Powerful Storm Eta leaves 150 dead or missing in Guatemala - GulfToday

Guatemalan landslides push Storm Eta’s death toll near 150


Residents are transported on a truck as they are evacuated from Omonita. Orlando Sierra/ AFP

Gulf Today Report

A landslide killed around 150 people by Storm Eta leapt on Friday. Guatemalan soldiers reached a mountain village where around 100 people were killed by a landslide, adding to dozens of other dead in Central America and Mexico.

President Alejandro Giammattei said on Friday that, about 150 people have died or remain unaccounted for in Guatemala due to mudslides caused by powerful Storm Eta, which devastated an indigenous village in the country’s north.

Guatemala-1View of a damaged road in El Progreso municipality, Yoro department, Honduras.

The devastating weather front brought destruction from Panama to Honduras and Mexico, which between them have registered more than 50 flood-related deaths.


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Giammattei hinted the death toll could be higher, with the number of dead and missing in Queja estimated at about 150.

A preliminary report indicated that “150 homes have been buried with 100 people dead,” he said.

Guatemala-2People look at the damage caused by heavy rains brought by Hurricane Eta.

Giammattei added that another mudslide in the northeastern department of Huehuetenango, on the border with Mexico, had left 10 dead.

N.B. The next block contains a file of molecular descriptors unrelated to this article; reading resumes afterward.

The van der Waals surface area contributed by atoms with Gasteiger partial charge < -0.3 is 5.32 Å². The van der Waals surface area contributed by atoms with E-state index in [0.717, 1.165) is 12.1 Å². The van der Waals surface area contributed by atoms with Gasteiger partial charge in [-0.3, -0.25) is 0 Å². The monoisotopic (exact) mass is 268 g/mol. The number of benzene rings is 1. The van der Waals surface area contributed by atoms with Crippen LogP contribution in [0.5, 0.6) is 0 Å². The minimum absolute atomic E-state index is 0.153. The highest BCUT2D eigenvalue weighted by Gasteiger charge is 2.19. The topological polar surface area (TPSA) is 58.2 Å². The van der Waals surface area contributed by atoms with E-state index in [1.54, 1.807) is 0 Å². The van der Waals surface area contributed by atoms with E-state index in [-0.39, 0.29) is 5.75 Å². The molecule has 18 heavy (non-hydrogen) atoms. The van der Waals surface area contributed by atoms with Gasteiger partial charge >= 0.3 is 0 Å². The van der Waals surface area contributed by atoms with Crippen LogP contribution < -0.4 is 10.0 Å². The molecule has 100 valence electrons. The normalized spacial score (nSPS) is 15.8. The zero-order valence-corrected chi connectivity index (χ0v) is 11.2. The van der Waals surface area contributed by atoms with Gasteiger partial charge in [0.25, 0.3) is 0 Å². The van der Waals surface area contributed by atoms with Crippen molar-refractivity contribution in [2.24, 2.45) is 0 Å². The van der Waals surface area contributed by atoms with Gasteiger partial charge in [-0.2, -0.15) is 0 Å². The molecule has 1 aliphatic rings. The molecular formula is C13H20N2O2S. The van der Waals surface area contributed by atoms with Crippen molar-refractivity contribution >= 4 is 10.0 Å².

Many of those who lost their lives in the village of Queja in the central Guatemalan region of Alta Verapaz were buried in their homes after mudslides swallowed around 150 houses, army spokesman Ruben Tellez said.

Some 2,500 people in the impoverished Mayan indigenous area had lost their belongings in the deluge of mud.

Guatemala-3View of a car at a flooded street due to heavy rains in Omonita, El Progreso municipality.

Flash-flooding risk

Eta tore through Central America, leaving death and destruction in its wake since it first rocked Nicaragua as a Category 4 hurricane.

Two days later it exited Honduras as a tropical depression, although forecasters warned it could again strengthen into a tropical storm as it heads towards Cuba.

Cuba began taking measures on Friday to soften Eta’s impact, ahead of the storm’s expected arrival on Sunday.

Guatemala-4Police help residents move to higher ground after they were rescued from a flooded area in Planeta, Honduras. Delmer Martinez/AP

Despite Eta having lost power, the US National Hurricane Center continued to warn of “life-threatening flash flooding” over portions of Central America.

The storm brought heavy rain that caused deadly flooding in Nicaragua, Honduras, Guatemala, Costa Rica, El Salvador and Panama.

Two people died in Nicaragua, where Eta tore through impoverished coastal areas and swept away whole villages.

In Honduras, 10 people were killed by landslides and floods, authorities said, warning there could be more victims.

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